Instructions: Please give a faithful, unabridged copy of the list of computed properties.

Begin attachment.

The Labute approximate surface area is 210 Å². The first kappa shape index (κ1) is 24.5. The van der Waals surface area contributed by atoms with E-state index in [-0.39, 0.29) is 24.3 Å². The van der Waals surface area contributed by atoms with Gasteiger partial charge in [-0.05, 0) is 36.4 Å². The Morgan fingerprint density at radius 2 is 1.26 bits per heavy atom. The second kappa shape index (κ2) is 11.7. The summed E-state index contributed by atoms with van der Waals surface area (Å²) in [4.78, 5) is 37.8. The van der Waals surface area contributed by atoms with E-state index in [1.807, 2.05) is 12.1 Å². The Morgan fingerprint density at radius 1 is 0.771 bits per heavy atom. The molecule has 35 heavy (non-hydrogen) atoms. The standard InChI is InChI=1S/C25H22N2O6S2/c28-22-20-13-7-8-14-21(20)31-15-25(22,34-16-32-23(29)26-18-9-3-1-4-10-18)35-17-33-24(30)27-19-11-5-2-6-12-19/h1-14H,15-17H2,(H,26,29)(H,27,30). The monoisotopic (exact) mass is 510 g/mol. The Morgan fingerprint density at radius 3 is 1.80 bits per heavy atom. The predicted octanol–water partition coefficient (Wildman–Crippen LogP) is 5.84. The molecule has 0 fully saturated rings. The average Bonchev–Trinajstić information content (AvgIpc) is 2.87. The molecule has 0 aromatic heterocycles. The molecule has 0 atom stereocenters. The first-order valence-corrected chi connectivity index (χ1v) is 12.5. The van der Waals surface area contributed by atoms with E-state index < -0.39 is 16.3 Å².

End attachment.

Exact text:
The Labute approximate surface area is 210 Å². The first kappa shape index (κ1) is 24.5. The van der Waals surface area contributed by atoms with E-state index in [-0.39, 0.29) is 24.3 Å². The van der Waals surface area contributed by atoms with Gasteiger partial charge in [-0.05, 0) is 36.4 Å². The Morgan fingerprint density at radius 2 is 1.26 bits per heavy atom. The second kappa shape index (κ2) is 11.7. The summed E-state index contributed by atoms with van der Waals surface area (Å²) in [4.78, 5) is 37.8. The van der Waals surface area contributed by atoms with E-state index in [1.807, 2.05) is 12.1 Å². The Morgan fingerprint density at radius 1 is 0.771 bits per heavy atom. The molecule has 35 heavy (non-hydrogen) atoms. The standard InChI is InChI=1S/C25H22N2O6S2/c28-22-20-13-7-8-14-21(20)31-15-25(22,34-16-32-23(29)26-18-9-3-1-4-10-18)35-17-33-24(30)27-19-11-5-2-6-12-19/h1-14H,15-17H2,(H,26,29)(H,27,30). The monoisotopic (exact) mass is 510 g/mol. The Morgan fingerprint density at radius 3 is 1.80 bits per heavy atom. The predicted octanol–water partition coefficient (Wildman–Crippen LogP) is 5.84. The molecule has 0 fully saturated rings. The average Bonchev–Trinajstić information content (AvgIpc) is 2.87. The molecule has 0 aromatic heterocycles. The molecule has 0 atom stereocenters. The first-order valence-corrected chi connectivity index (χ1v) is 12.5. The van der Waals surface area contributed by atoms with E-state index < -0.39 is 16.3 Å².